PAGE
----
Residents' brief return to Fukushima exclusion zone
The people gathered in a school gym on the edge of the Fukushima exclusion zone could not have imagined, only months ago, that they would need a radiation suit to visit their own homes.
They were being helped into the unfamiliar outfits by workers already wearing the white plastic overalls, overboots, masks and hats. The floors and the walls had been coated with pink plastic.
They were people who lived in the area around the reactors, still leaking radiation more than four months after they were crippled by Japan's earthquake and tsunami.
Now they are being allowed to go home, but only for a few hours, to look at the places they left behind.
Some had pet carriers, hoping to pick up animals they had to abandon - if they had survived. Others were hoping to collect documents, or treasured belongings.
Organisers called on them to line up in groups, depending on which village or town they wanted to get to. A dozen buses were going in today, carrying just a few of the 80,000 people who have had to evacuate.
Japan's government has promised everyone will have the opportunity.
They struggled on board, sweating in the heat and the plastic suits. Even the very old were keen to go and they were pushed in wheelchairs to the steps.
With the reactors still out of control who knew when they would get another chance?
The exclusion zone is enforced by police roadblocks, 20km (12 miles) from the plant. Beyond the countryside is empty. Homes are shuttered, traffic lights have been switched off. Plants are creeping into the road and colonising the pavements.
Outside a hospital, beds had been left strewn in the driveway, a sign of how quickly the patients were evacuated. Gardens are filled with four months and more worth of weeds and the paddy fields are fallow.
A few cattle on the verge were startled by the buses and cantered off into the distance, enjoying their freedom with the farmers gone.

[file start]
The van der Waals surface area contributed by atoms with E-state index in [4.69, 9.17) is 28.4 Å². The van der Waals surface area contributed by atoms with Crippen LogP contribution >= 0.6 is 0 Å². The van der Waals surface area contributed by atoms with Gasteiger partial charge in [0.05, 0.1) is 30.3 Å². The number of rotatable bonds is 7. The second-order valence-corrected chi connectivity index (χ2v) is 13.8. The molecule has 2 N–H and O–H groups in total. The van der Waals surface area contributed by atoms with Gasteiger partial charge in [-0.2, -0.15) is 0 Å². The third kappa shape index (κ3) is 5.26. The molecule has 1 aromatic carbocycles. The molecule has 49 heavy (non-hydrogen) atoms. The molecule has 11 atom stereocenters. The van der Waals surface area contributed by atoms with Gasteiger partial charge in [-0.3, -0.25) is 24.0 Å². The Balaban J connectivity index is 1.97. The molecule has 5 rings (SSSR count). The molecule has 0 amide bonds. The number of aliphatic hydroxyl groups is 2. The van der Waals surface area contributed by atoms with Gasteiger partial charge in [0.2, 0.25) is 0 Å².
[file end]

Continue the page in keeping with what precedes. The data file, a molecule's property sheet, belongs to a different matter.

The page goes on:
We were going to the town of Okuma. Two busloads of people from there were using their hour-and-a-half or so at home to remember their dead.
It is near the sea and was badly hit by the tsunami, but they had left in such a hurry as the power station just 3 or 4 kilometres up the road was rocked by explosions, that they had little time to commemorate those who were lost.
The people gathered in front of an altar set up on trestle tables in a car park. Freshly ironed white table clothes had been brought, and flowers in bowls and candles.
Only the Buddhist priest, chanting and ringing his bell chose not to wear a mask or radiation suit. He was in his purple kimono, his faith his only protection. His prayers competed with the clicking of geiger counters.
"Radiation is invisible, so we are worried," said Shigeru Suzuki, a former resident. "We're wearing these suits because we were told to. This is the only way we can come here. We just have to trust the people who brought us."
The ceremony was led by the mayor of Okuma, Toshiami Watanabe. The community he leads no longer exists, it is scattered in evacuation centres across northern Japan. He admitted being angry with TEPCO, the operators of the Fukushima plant.
"Yes, lots of thoughts are running through my mind," he said. "But we have to rebuild this town in the future and get back to how things were before, or even better."
Rebuilding will have to wait, though, until the nuclear crisis is over. Some progress has been made: phase one of the operation has been completed. A closed system has been installed to clean contaminated, radioactive water at the site, and use it to cool the reactors.
It means they no longer have to be hosed down. The plan is to bring them to a cold shutdown by January at the latest.
But cleaning up around Fukushima could take years. After the memorial service the people of Okuma got back on their buses to be driven out of the exclusion zone.
It may be a long time before they are together again.